"Bollywood is making movies for the suburban Mumbai crowd of Bandra to Versova (both in north west Mumbai). What will the rest of India watch?" Taran Adarsh asks. "That space has been taken over by South Indian movies."
Now, advertisers are tapping South Indian stars to endorse products in Mumbai.
RRR's Ram Charan is seen on the city's billboards with his co-star, Alia Bhatt, advertising Frooti.
"When Ram Charan came to our theatres at Gaiety-Galaxy in Bandra, he was mobbed! He was accompanied by NTR Jr and the crowd was overjoyed to see the RRR stars in Mumbai," says Manoj Desai, Executive Director of G-7 multiplex and Maratha Mandir cinema.
"South movies have the perfect script, the perfect action and the perfect romance. That's why these films are running in theatres. I have a 1,000-seater theatre and the seats get sold for dubbed South Indian films. It's not happening for Hindi films," says Desai.
When asked why, Desai explains, "Hindi films had its time when there were directors like Manmohan Desai, Prakash Mehra and Yash Chopra. We don't have these kinds of film-makers left in the industry now. Even if they do exist, they are making senseless films."
"Bollywood is not making family movies or movies with masala entertainment," Mehra puts in. "They are making movies like Housefull thinking that is a family film. It is not. It is buffoonery."
"The entry of South Indian films came via satellite channels, thanks to Manish Shah. He was a visionary and opened the doors for South Indian-dubbed films for satellite audiences, which became huge in a decade. Now, the same audiences are coming to theatres to watch dubbed South Indian movies."
Manish Shah of Goldmines Telefilms has an 80 percent market share of South Indian dubbed films.
He started by bagging the satellite film rights of the Nagarjuna 2004 movie The Mass . Subsequently, he controlled the satellite rights of almost every South Indian film telecast on cable television.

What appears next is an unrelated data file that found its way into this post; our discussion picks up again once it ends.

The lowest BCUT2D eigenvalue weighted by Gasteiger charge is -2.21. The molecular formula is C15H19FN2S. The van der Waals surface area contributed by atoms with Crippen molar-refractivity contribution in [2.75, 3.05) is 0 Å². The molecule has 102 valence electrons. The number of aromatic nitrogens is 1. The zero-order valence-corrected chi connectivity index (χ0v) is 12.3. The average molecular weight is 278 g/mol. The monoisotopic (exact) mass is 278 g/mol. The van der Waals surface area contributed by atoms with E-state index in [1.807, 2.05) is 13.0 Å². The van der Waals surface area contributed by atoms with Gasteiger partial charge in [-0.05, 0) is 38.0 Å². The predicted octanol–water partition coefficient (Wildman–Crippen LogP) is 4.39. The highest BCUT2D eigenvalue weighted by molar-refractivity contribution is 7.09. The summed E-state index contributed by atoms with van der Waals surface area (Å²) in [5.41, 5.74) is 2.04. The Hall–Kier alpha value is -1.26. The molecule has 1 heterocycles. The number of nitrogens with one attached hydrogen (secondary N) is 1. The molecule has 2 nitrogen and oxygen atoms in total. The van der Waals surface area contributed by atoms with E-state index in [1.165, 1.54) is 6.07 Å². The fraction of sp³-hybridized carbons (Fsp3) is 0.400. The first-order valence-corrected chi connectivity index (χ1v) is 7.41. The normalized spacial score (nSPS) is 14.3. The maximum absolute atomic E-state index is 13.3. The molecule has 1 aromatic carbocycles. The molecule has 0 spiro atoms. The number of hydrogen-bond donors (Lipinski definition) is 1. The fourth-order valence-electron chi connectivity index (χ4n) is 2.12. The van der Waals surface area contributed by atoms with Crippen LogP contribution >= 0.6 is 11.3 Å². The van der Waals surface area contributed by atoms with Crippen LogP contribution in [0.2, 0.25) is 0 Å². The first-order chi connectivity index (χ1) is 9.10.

Shah also envisioned the release the dubbed version of Pushpa: The Rise in December 2021, and the rest is history.
After the success of Pushpa, Allu Arjun praised Manish Shah, saying, 'Manish Shah is the pioneer, who brought South Indian films to the North Indian market. Thank you Manishji for making us popular in North India.'
"Now, the barrier is broken. There are no South films or Hindi films. Now, it is the Indian film industry. We should be proud about that," adds Mehra.
But all is not lost for Hindi cinema, feels Ranjan Singh, CEO, Good Bad Films.
"This is the phase for South Indian films. It's not that Hindi film-makers are not trying to make mass entertainer films. They are, like Kabir Khan's '83. But that did not do well at the box office."
"If you go by the argument that all South Indian films are working, why did Prabhas' Radhe Shyam flop?" he asks. "So, it's not the South Indian heroes that are working, but the grandeur of the films."
Mehra agrees with Singh: "The success ratio of South Indian films at the box office is 15 percent. It means only 15 movies are working out of 100 releases. The same trend is seen in Hindi films too."
"The South Indian films that are working at box office are big spectacle films," Singh says. "These kinds of films were coming to India from Hollywood like Spiderman. But now, they are coming from South India. S S Rajamouli has become the answer to Marvel movies for Indian audiences."
"I am sure Hindi film-makers will also make such big, spectacle films," says Singh. "The process has already started with Brahmastra, starring Ranbir Kapoor and Alia Bhatt."